Adenosine triphosphate is the full form of ATP. Adenosine is a nucleotide which is present in the cells of human body. The base of adenosine triphosphate comprises of adenine and ribose sugar and phosphate units each containing a phosphorous atom and four oxygen atoms. Adenosine joins with phosphate to form various compounds namely adenosine monophosphate and adenosine triphosphate. ATP is also known as ‘universal energy currency’ because it can be used in different chemical reactions. The energy that is needed for the body is stored in the adenosine triphosphate molecule. Using the process of hydrolysis ATP is broken down into adenosine diphosphate or ADP which in turn is broken down into adenosine monophosphate or AMP and finally this into adenosine.
The main function of adenosine is to carry energy to the cells of the body.
It plays an important role in the production of RNA which means ribonucleic acid.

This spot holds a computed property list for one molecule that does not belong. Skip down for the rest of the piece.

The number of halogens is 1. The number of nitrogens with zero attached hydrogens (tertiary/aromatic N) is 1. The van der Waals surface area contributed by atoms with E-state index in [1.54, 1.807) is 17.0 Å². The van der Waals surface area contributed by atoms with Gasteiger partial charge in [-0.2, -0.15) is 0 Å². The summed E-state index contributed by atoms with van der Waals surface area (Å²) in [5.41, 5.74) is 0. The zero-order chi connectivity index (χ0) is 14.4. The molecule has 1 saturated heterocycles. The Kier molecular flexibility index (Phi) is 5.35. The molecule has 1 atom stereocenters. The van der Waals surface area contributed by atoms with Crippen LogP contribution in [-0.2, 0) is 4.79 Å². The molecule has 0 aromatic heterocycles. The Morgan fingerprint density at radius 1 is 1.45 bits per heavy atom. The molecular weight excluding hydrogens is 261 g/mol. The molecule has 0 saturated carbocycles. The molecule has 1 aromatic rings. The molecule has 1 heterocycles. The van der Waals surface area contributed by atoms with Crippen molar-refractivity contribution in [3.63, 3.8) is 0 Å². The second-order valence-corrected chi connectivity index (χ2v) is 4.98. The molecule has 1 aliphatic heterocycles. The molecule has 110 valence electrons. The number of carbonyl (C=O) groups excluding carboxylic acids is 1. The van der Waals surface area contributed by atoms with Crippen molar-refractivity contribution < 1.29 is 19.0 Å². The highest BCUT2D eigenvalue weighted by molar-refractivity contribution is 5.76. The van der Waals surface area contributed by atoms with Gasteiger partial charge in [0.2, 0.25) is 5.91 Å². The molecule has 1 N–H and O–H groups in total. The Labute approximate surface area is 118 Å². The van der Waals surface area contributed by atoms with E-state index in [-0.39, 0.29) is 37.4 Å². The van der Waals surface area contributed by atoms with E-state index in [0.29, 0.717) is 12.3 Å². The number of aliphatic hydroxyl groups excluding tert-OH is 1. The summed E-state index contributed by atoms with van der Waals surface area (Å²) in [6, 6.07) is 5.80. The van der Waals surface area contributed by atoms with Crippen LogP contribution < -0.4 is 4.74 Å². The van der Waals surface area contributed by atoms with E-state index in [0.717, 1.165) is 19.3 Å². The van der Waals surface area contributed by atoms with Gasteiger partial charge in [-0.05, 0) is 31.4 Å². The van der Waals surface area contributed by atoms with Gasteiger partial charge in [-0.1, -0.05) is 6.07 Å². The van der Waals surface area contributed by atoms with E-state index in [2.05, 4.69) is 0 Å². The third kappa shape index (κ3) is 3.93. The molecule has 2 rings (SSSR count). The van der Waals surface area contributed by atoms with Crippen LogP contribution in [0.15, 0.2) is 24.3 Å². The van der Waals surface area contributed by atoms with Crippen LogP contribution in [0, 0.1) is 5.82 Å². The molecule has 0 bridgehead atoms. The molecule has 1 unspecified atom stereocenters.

Adenosine triphosphate or ATP is helpful in determining the actions of chemotherapy in breast cancer patients.
It is also used in the treatment of a heart rhythm disorder called supraventricular tachycardia.
Adenosine triphosphate helps in proper metabolism of the body.
It assists in muscle contraction.
It helps to increase the energy and stamina of the body.
It helps to preserve muscle fibers and delays fatigue.
Adenosine triphosphate safeguards lactic acid buildup which is the reason for sore and achy muscles after a physical activity.
It also helps in neurotransmission.
To maintain ATP at normal level, a dosage of 3 to 5gm is sufficient.
Athletes and people who are worried about their cardiovascular health may require a higher dose.
The main side effect of adenosine is metallic taste.
Other side effects of adenosine include a temporary rash on the chest, lightheadedness, facial flushing and nausea.